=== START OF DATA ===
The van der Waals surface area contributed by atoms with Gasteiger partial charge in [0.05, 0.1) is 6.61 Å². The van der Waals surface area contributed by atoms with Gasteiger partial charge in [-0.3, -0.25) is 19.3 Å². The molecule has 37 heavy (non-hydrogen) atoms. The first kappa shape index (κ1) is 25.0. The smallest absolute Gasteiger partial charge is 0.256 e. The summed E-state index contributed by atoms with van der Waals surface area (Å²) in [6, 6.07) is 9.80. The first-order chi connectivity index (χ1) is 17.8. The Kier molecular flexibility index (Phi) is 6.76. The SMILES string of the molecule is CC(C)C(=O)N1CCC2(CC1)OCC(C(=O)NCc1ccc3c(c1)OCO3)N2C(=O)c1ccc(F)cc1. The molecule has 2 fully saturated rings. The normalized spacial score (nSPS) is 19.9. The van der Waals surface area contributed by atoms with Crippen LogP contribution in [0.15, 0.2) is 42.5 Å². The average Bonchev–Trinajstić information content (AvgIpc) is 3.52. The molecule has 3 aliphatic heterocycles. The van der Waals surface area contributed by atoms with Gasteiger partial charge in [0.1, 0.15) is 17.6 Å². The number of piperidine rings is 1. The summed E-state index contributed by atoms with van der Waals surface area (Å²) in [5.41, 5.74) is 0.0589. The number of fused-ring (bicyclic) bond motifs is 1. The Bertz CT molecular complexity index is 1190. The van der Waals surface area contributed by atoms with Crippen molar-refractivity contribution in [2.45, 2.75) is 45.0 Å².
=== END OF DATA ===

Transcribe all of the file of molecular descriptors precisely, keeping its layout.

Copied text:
The van der Waals surface area contributed by atoms with Gasteiger partial charge in [0.05, 0.1) is 6.61 Å². The van der Waals surface area contributed by atoms with Gasteiger partial charge in [-0.3, -0.25) is 19.3 Å². The molecule has 37 heavy (non-hydrogen) atoms. The first kappa shape index (κ1) is 25.0. The smallest absolute Gasteiger partial charge is 0.256 e. The summed E-state index contributed by atoms with van der Waals surface area (Å²) in [6, 6.07) is 9.80. The first-order chi connectivity index (χ1) is 17.8. The Kier molecular flexibility index (Phi) is 6.76. The SMILES string of the molecule is CC(C)C(=O)N1CCC2(CC1)OCC(C(=O)NCc1ccc3c(c1)OCO3)N2C(=O)c1ccc(F)cc1. The molecule has 2 fully saturated rings. The normalized spacial score (nSPS) is 19.9. The van der Waals surface area contributed by atoms with Crippen LogP contribution in [0.15, 0.2) is 42.5 Å². The average Bonchev–Trinajstić information content (AvgIpc) is 3.52. The molecule has 3 aliphatic heterocycles. The van der Waals surface area contributed by atoms with Gasteiger partial charge in [0.1, 0.15) is 17.6 Å². The number of piperidine rings is 1. The summed E-state index contributed by atoms with van der Waals surface area (Å²) in [5.41, 5.74) is 0.0589. The number of fused-ring (bicyclic) bond motifs is 1. The Bertz CT molecular complexity index is 1190. The van der Waals surface area contributed by atoms with Crippen molar-refractivity contribution in [2.45, 2.75) is 45.0 Å².